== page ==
Small Business Owners Optimism at 6 Year High

Small Business Owners Optimism at 6 Year High

The great recession that hit the United States in at the end of 2007 and continued for a year and six months hit small businesses hard. Many were unable to survive due to the severity of the financial crisis, but those who knuckled down and managed to keep their heads above the water are starting to feel that the financial outlook is improving and life is getting back to normal.

The economy is continuing in its recovery and there are signs that while small business lending is far from at the level it was pre-recession, the financial environment is starting to recover, albeit slowly. Small business lending may have been languishing for some years, but a slight relaxation of lending criteria and greater willingness of the banks to lend to small businesses has helped to create a more positive outlook. Alternative finance options are also believed to have helped many small businesses pull through a particularly difficult time. While there is clearly a considerable way to go before small business lending levels return to pre-recession levels – or at least approach those before the great recession hit – overall the optimism of small business owners is relatively high.

The Wells Fargo/Gallup Small Business Index is a quarterly survey conducted to gather the opinions of small business owners about their perception of the economic climate and their outlook for the future. The survey asks six questions covering feelings on the current situation with six relating to the future and how respondents feel about the prospects of their business. In theory, the index can range from score of minus 400 indicating the bleakest possible outlook to plus 400, with zero being total indifference. The Wells Fargo/Gallup Small Business Index was first conducted in 2003 and during the 11 years that the survey has been run, the maximum positive score was +114 which was reached in quarter four of 2006. The lowest score of -28 was recorded in the third quarter of 2010.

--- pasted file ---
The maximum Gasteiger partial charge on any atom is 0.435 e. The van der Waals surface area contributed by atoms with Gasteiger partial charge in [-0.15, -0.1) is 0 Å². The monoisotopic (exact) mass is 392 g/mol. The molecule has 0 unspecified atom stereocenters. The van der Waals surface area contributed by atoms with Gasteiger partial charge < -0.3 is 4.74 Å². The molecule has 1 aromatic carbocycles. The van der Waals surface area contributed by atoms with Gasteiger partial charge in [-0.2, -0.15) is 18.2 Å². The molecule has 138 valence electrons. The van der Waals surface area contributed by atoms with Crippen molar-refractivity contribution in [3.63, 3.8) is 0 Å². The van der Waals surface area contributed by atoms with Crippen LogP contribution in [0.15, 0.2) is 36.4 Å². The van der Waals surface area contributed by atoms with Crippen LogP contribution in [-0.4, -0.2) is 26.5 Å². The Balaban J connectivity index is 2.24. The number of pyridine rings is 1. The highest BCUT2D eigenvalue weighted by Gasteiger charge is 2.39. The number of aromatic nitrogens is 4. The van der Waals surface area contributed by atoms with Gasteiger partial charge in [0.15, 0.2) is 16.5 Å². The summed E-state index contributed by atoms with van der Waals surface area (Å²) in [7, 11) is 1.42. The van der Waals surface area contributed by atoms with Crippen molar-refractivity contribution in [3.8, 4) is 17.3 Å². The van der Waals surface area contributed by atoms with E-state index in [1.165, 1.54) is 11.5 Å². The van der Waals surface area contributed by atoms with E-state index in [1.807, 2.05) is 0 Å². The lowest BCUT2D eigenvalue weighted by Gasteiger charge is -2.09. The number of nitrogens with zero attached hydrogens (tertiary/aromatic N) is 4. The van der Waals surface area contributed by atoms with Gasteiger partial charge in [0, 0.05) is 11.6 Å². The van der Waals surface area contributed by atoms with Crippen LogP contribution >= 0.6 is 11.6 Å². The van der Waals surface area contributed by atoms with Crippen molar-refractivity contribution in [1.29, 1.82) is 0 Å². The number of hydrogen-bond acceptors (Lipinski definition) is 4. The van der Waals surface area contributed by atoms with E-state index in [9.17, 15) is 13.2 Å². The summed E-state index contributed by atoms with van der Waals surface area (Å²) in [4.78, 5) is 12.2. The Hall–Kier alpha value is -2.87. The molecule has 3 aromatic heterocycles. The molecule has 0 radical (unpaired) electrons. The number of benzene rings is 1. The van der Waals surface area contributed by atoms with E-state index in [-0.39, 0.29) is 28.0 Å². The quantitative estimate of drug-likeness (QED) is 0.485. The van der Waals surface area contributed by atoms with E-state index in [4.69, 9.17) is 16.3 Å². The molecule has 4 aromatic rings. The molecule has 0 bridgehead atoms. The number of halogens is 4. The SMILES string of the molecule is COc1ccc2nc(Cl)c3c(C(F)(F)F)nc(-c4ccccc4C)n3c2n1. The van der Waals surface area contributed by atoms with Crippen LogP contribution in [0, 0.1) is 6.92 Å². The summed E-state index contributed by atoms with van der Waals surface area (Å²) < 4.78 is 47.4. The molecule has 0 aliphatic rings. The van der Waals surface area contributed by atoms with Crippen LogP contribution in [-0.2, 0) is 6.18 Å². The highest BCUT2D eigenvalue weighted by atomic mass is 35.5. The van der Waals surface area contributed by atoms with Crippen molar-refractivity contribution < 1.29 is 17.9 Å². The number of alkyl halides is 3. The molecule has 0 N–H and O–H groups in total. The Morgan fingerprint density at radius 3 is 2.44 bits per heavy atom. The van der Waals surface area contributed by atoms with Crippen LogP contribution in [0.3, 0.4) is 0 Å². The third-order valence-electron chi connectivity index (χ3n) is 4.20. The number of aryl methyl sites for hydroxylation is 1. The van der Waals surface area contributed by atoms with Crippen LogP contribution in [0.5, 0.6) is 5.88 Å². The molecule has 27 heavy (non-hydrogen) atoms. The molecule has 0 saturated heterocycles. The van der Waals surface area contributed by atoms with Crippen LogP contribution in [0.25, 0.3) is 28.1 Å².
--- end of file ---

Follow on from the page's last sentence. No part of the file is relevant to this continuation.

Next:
In January this year the score stood at +45, rising to +47 in April with the score now standing at +49, its highest point since quarter 3 of 2008. The improvement may only be slight but it is a sign that small business owners not only feel their current situation is good, but that there is hope that the coming months will see their fortunes improve considerably.
There are a number of factors believed to have improved optimism. Cash flow is getting better, with a 55% rating of somewhat good or very good and revenues have improving for small business owners over the past 12 months. Greater small business loan approvals and better access to business financing options are key, although there is still a considerable way to go with only 32% saying that it has been either very or somewhat easy to obtain the business working capital they require. Ten percent of the survey’s respondents however, say that getting small business loans, vendor financing or access to other methods of obtaining capital is still a major issue. 38% of respondents believe that small business finance opportunities will improve in the near future.

Making products available or expanding product lines is an issue affecting 10% of those who took part in the survey, although the extent to which inventory financing is a problem is not clear. The biggest challenges currently being faced is competition from companies on the internet and from larger organizations, while 14% state that attracting more customers and getting their business noticed is a major hindrance to recovery.